“CCFP is about the power of music and art and culture to bridge bridges of peace,” said Renzer in his opening remarks. “We believe in co-existence…We support the power of music to bring people together.”
The first award of the evening was presented to Carter by his Q&A partners, Suzy Ryoo and J. Erving. Carter recalled his first visit to Israel when former client Lady Gaga played Tel Aviv and the misperceptions he brought with him. “I had a bias. You see on the news, you think it’s going to be war torn, dangerous. We took the Navy Seals with us, we went over with all this security, and when we landed it was better then Miami Beach,” he said with a laugh. “We were swimming in the Mediterranean, floating in the Dead Sea, I [bought] fake Gucci on the street where Jesus walked.”
Like most of the honorees, he made a call for the industry to help break down barriers. “We’re lucky to get up every day and work on art that heals people,” he said. “Music is the one thing that brings people together and we have to continue to champion that.”
Israeli-American billionaire businessman Haim Saban introduced the next honoree, but before bringing Saturn to stage, he matched the $400,000 Renzer had announced the evening had raised, bringing the total to more than $800,000. “We should make an effort to educate people who are against going to Israel, we should learn how to educate Roger Waters, “ he said, name checking the rocker who has been extremely vocal in his opposition to Israel and refuses to play there. “Help them see the light. If we fail, we fail, [but] the misinformation is the fuel that pushes BDS forward.” BDS stands for the Boycott, Divestment,Sanctions Movement, which protests Israel’s treatment of Palestinians through several actions including demanding western artists boycott performing in the country.
Saturn, the first female honored by the organization, noted she has visited Israel annually for the past 17 years and has found “there’s no better place to witness unity than Jerusalem,” she said. “Artists should always have the opportunity to connect with their [audiences] anywhere in the world…music has the ability to pierce through cultural barriers.”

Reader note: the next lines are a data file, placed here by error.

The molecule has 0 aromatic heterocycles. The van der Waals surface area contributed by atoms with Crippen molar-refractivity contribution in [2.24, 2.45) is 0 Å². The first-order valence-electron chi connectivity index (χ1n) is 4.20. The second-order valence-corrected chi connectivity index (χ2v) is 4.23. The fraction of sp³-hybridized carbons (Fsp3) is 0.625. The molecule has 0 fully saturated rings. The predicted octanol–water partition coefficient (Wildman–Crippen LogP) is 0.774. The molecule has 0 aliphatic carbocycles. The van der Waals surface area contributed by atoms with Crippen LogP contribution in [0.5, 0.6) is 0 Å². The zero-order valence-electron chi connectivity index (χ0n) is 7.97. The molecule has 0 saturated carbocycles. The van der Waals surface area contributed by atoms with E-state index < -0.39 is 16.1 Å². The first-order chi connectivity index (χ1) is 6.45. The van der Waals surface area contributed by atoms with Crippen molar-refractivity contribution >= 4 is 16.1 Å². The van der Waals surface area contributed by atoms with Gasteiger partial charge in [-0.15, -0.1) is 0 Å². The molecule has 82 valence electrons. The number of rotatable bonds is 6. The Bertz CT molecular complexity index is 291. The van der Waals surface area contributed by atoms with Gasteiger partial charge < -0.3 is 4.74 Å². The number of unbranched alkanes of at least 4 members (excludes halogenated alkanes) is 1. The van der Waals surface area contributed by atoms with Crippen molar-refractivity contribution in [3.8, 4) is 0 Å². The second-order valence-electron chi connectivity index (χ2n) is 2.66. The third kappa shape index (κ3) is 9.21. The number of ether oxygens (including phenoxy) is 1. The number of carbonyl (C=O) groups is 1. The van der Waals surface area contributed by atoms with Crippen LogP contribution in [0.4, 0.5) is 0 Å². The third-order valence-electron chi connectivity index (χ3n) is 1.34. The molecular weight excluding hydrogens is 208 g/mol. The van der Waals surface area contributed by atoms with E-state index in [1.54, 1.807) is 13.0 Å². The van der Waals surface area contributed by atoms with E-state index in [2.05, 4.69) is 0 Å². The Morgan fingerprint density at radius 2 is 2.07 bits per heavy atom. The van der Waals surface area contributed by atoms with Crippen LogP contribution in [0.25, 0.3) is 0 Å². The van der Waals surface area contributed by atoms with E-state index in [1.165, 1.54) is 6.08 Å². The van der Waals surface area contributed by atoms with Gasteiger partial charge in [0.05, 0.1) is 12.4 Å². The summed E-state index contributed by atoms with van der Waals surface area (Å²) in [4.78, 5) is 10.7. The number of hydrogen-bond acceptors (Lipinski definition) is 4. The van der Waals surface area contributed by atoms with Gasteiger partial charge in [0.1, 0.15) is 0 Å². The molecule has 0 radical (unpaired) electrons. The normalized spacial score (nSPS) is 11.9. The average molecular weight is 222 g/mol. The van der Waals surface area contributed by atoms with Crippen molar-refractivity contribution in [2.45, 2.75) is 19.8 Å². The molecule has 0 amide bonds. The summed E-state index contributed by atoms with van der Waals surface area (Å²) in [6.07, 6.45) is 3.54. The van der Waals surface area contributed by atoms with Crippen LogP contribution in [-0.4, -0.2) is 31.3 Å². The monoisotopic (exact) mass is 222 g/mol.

Saban then introduced Kolm, noting he has taken many of his artists to play in Israel to build a bridge between Latin music and the country. Kolm talked about starting an indie hard rock label when he was 17. “My days of being a metal head are behind me, but something I believe then and now: music belongs everywhere. It’s important for us to defend art in all its shapes and forms. Music should remain independent of other issues.”
Bay-Schuck, who brought his mother with him to the event, humorously detailed his first visit to Israel when he was 12, which wasn’t an undiluted success. “My palette was limited. If it wasn’t pizza or a cheeseburger, I wasn’t eating it,” he said. “My family picked Passover to go. Imagine my surprise when I’m told there was no break for 1000 miles.” On a more serious note, he said early in his career, he worked in the international department at Interscope and he saw how the Black Eyed Peas’ “Where Is The Love” “hit every corner of the the world. It was clear music had more than enough power to change the world.”
He went on to praise CCFP. “This organization is not political. It understands that music is a force for change and that artists should not be threatened or silenced whether they choose to perform…When an artist chooses not to perform in Isreal—or anywhere in the world for that matter—we all suffer.”
Marley, whom Schnur introduced as a “Rasta man and a real mensch,” was presented with CCFP’s inaugural special artist’s award for peace. He was able to address the issue from a performer’s perspective. “I’ve been going to Israel since I was a teenager…Israel was a storybook place for us. We felt a connection to it through our father, through our beliefs,” he said. “I’ve been going back ever since. We don’t play in Israel for political reason, we play for the people [to] spread our message of justice, love and peace for all people… Going to Israel for me is no problem because we go for the people, not the politics.”
Among the industry executives supporting the CCFP were Warner Records’ Tom Corson, Chris Atlas, Lenny Waronker and Eesean Bolden, Atlantic’s Kevin Weaver, RCA’s Joe Riccitelli, Epic’s Melissa Victor and Darren Baber, attorneys Eric Greenspan and Aaron Rosenberg, Primary Wave’s Larry Mestel and Justin Shukat , Universal Music Publishing Group’s Evan Lamberg, Pulse Music Group’s Josh Abraham and songwriters Justin Tranter and Diane Warren.
The evening concluded with performances by Donna Missile and JoJo, who brought out PJ Morton to perform their R&B hit, “Say So.”